Carbon Fibre / Carbon Fiber

  Car Design Online

Car Design Online

Car Design Online > Production > Materials > Carbon Fibre

Carbon Fibre / Carbon Fiber

Carbon fibre is a composite material made from embedding fibres of carbon in epoxy resin. The process, in its simplest form involves laminating layers of fibres (usually as matting) with epoxy before curing.

Carbon fibre has many particular advantages in weight and performance but is held back by expensive fabrication, repair and recycling processes. The beauty of carbon fibre is that it can be fabricated in such a way that directional performance (in terms of response to force applied) can be manipulated to give the best possible results in virtually every circumstance. Whilst a material such as steel will have desirable performance when subjected to forces in certain ways or from certain directions, weaknesses will remain. The ability to arrange fibres to suit the particular forces affecting a component mean more areas of weakness can be eliminated.

Carbon fibre is expensive to use for several key reasons:

  • The raw materials are complicated and thus costly to produce.
  • There is a relatively high level of wastage.
  • Automated manufacture is difficult as most of the performance benefits come from the way components are built by hand to best suit force-distribution across a component.
  • Fabrication and curing mean product cycle times and demand on resources are high.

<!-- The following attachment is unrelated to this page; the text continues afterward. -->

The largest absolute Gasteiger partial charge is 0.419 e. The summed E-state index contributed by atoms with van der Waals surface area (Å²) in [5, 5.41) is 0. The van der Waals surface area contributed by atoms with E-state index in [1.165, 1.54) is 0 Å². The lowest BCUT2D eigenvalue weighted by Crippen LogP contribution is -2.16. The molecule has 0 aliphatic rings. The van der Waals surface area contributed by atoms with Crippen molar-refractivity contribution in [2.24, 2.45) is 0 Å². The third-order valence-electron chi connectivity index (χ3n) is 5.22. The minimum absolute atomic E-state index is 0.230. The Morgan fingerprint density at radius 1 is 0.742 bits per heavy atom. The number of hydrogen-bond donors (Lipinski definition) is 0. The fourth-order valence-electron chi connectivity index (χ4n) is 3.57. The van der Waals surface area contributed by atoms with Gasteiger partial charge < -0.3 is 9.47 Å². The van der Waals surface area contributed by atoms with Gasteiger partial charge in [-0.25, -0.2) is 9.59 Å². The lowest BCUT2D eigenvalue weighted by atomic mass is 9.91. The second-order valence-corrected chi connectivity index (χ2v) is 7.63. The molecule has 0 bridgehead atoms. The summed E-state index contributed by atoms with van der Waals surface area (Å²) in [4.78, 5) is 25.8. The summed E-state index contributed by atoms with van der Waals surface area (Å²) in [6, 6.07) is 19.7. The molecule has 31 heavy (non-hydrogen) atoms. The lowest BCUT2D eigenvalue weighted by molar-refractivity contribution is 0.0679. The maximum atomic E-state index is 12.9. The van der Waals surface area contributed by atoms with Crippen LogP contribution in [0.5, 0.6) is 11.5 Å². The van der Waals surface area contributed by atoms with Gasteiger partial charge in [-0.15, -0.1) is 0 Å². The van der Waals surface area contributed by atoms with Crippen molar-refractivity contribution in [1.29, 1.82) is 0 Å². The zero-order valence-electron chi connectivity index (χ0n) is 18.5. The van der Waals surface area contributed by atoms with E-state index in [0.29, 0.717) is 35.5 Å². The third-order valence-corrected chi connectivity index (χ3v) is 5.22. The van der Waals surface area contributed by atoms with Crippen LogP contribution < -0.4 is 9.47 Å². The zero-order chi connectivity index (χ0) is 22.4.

Despite the significant production costs, carbon fibre is an extremely appealing material for high-performance applications where cost restrictions are not so tight. It is commonly stated that carbon fibre can offer the same tensile strength as steel for just 25% of the weight. This is subject to careful design and fabrication to ensure the best possible performance across a component.

In order to reduce costs, increase rates of production and produce more consistent results, some new processes are being introduced. In the Mercedes-Mclaren SLR this envolves producing blanks, moulds and utilising processes from the textile industry to weave fibres to create accurate, ready made elements.

"The longitudinal members of the front body structure consist of a central cross member and the encircling moulded part or internal web. The cross member comprises several layers of carbon fibre stitched together by a machine. After the form has been cut to shape, the web blank is inserted into a braided polystyrene core. This core element is clamped into a specially developed braiding machine that produces the longitudinal member from 25,000 ultra-fine carbon filaments that are unwound simultaneously from 48 reels. This process allows the fibres to be braided around the core at a precisely defined angle to create the desired contour. Several layers are overlapped in certain areas, depending on the thickness required." – Mercedes McLaren
Images courtesy & © DaimlerChrysler

Performance in Impact

Relatively little is known about carbon fibre in crash situations. Material failure is difficult to model due to the complex nature of its composition and the variance in its construction when produced by hand. Failure is non-elastic and very different to standard automotive metals. Reinforcements are used to modify the characteristics of components to improve strength or elastic deformation characteristics. The Mercedes Mclaren SLR uses a roof made of a carbon fibre foam sandwich to improve crash-worthiness.

Subscribe to the Car Design Online newsletter

CAD Software Direct

Home | About | Contact | Copyright | Terms of Service | Privacy Policy |

Partners: | Automotive Design Employment | Interior Design | More partners & resources..

All content © Copyright. Strictly no reproduction is permitted without permission.

Previous Post

Next Post

Comments are closed.